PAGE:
“What? WHAT? Wow! Wow! WOW!!” Silence followed; a deep, intentional silence from my friend, Mawar. “I’m crying!” she eventually said.
I had texted Mawar earlier to let her know we were back in the country after four months in Australia due to COVID-19 border closures, and she was now in disbelief. “You came back, from your safe country to this scary situation?” she asked. She told me that she had not worked out in the community for this time, keeping herself safe at home.
Chickens squawked in the background, and I remembered when she and her husband moved into their house last year and transformed it from a clothing factory to a self-sufficient oasis in the capital city of this country. If I close my eyes I can still vividly see the lush plants and taste the bountiful mangos from their front tree served from a bottomless plate. Mawar is vegetarian and we ate lavishly from the fruit and vegetables that grew in her garden.
“Our journey from Australia back to Asia began with that deep call to be back alongside those who are suffering.”
I have known her for fifteen years, having met on a medical team after a natural disaster. She is a well-known researcher, advising the government and World Bank on micro-finance projects and is much sought after for her research skills. For years she has travelled to remote regions of the country advocating for the needs of the poor.
Our journey from Australia back to Asia began with that deep call to be back alongside those who are suffering after thinking we had retired from field work. We began to ask ourselves, often prompted by other people’s questions, “while we can do good remotely, what can older people who are willing to leave the safety of life in Australia do to serve others overseas?” We knew from experience that walking alongside others in their pain is much more powerful than what we can do from a distance. Isn’t this what Jesus did, after all?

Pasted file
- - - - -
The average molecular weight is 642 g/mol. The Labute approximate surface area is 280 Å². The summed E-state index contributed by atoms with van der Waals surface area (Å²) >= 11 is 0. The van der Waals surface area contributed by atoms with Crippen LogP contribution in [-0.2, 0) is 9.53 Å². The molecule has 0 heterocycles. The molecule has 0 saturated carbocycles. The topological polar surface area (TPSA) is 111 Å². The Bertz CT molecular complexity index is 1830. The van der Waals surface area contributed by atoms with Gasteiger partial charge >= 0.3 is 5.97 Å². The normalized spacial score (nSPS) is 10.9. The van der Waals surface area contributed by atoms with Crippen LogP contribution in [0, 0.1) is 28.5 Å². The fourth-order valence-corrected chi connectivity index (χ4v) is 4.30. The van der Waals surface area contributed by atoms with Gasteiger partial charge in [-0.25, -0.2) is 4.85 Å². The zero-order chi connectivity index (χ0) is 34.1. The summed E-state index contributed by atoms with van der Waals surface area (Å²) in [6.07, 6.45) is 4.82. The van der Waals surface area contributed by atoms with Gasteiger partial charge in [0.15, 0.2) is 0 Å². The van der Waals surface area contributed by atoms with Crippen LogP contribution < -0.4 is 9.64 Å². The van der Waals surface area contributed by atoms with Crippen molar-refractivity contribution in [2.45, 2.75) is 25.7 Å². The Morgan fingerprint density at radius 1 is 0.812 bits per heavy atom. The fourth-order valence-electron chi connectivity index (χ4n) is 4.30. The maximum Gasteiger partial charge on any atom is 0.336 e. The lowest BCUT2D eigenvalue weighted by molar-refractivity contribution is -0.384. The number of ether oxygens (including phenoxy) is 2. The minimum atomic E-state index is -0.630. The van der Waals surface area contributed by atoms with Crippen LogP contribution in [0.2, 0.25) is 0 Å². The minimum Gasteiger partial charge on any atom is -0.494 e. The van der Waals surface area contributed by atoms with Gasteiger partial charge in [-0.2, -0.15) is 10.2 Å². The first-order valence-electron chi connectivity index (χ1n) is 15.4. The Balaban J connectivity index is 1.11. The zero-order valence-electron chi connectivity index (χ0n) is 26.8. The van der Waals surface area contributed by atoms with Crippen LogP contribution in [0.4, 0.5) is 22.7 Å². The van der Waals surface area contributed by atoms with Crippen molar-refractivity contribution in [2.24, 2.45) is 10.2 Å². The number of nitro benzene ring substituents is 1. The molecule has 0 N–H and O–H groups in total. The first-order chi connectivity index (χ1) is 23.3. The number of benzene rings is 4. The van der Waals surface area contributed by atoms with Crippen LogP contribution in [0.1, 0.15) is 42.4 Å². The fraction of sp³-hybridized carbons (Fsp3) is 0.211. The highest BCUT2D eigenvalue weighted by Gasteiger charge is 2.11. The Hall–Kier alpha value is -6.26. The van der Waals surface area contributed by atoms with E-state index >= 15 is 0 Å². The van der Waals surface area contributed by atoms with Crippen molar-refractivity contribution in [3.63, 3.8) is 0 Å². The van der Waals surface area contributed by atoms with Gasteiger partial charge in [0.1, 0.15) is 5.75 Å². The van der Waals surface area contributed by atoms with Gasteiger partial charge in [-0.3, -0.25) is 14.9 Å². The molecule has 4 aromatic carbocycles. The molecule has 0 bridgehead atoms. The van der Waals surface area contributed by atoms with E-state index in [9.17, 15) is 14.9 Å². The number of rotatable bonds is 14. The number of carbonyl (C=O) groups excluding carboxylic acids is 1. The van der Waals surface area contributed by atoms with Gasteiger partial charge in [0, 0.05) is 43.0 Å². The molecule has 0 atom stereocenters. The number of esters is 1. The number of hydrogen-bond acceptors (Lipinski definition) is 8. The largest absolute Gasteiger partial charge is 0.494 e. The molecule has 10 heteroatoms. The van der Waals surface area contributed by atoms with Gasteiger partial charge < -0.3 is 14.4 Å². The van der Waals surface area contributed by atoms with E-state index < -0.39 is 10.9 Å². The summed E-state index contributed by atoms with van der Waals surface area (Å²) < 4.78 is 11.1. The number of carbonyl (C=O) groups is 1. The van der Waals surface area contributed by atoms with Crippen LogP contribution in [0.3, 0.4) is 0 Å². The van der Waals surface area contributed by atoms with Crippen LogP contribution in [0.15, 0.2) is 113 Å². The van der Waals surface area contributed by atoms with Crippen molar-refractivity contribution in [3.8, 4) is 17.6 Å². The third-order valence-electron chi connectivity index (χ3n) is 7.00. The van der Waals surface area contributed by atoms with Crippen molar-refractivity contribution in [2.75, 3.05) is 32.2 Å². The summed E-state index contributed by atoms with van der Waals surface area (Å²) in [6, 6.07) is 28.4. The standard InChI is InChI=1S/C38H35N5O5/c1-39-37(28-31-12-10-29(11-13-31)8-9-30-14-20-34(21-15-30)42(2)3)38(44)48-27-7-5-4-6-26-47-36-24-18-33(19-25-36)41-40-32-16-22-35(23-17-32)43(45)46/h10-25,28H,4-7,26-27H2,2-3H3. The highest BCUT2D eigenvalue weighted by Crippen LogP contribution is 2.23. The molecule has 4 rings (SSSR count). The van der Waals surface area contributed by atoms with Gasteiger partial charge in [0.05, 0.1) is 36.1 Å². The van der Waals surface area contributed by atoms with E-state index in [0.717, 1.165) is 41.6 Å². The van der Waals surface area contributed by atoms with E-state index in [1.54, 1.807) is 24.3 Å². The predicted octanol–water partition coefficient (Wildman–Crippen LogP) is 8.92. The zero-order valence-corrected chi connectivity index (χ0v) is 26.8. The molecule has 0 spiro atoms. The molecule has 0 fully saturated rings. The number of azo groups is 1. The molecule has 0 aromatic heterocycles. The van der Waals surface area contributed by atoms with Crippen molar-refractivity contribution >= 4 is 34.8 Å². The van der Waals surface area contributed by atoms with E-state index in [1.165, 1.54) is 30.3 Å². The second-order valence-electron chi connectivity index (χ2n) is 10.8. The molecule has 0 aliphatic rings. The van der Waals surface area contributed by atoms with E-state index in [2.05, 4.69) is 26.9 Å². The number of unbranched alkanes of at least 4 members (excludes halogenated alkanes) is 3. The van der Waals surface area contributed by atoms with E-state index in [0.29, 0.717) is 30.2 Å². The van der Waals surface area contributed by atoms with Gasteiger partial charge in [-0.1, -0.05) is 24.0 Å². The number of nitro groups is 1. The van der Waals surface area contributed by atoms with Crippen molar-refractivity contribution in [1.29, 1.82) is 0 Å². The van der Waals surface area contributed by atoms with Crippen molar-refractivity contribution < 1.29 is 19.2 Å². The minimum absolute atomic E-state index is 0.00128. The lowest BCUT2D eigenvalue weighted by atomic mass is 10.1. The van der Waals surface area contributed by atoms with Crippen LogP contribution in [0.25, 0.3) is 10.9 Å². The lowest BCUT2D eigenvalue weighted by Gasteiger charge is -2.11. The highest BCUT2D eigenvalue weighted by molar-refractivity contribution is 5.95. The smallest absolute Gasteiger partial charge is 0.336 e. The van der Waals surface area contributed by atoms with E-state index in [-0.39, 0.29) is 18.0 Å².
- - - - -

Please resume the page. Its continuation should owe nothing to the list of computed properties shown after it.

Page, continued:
While Australian authorities were working hard to keep us all safe and near to home, the deep call back to Asia grew in us. Just before retiring to Australia, we had been working with our national friends to teach and model what good member care and self-care could look like for local Christian workers who laboured tirelessly in remote areas away from their support systems for long periods. We felt that ‘still, small voice’ calling us out of retirement to take this work further to the remaining provinces.
“We are not called to be safe,” she wrote. “We are called to be whatever God wants us to be to help others.”
It was so encouraging to find that our act of obedience motivated Mawar to in turn take the risk to return to field work. She was acutely aware of the increased suffering of her fellow citizens from the pandemic. She had been writing a paper to publish on this topic and my first job was to proofread it for her. “We are not called to be safe,” she wrote. “We are called to be whatever God wants us to be to help others.”
What we had been able to do as older Australians is mere loaves and fishes compared to what our local friends become inspired and encouraged to do through our commitment to take risks to serve others. It’s been such a joy and honour to see workers who face isolation and burnout becoming healthy again and able to continue to do good in these communities. Praise God! We are more convinced than ever that ‘doing life together’ with local people is such a powerful way to show that God loves the world, and we do too.
Sharon and Len recently returned to the South East Asian country where they lived and served in member care for many years.
Names have been changed.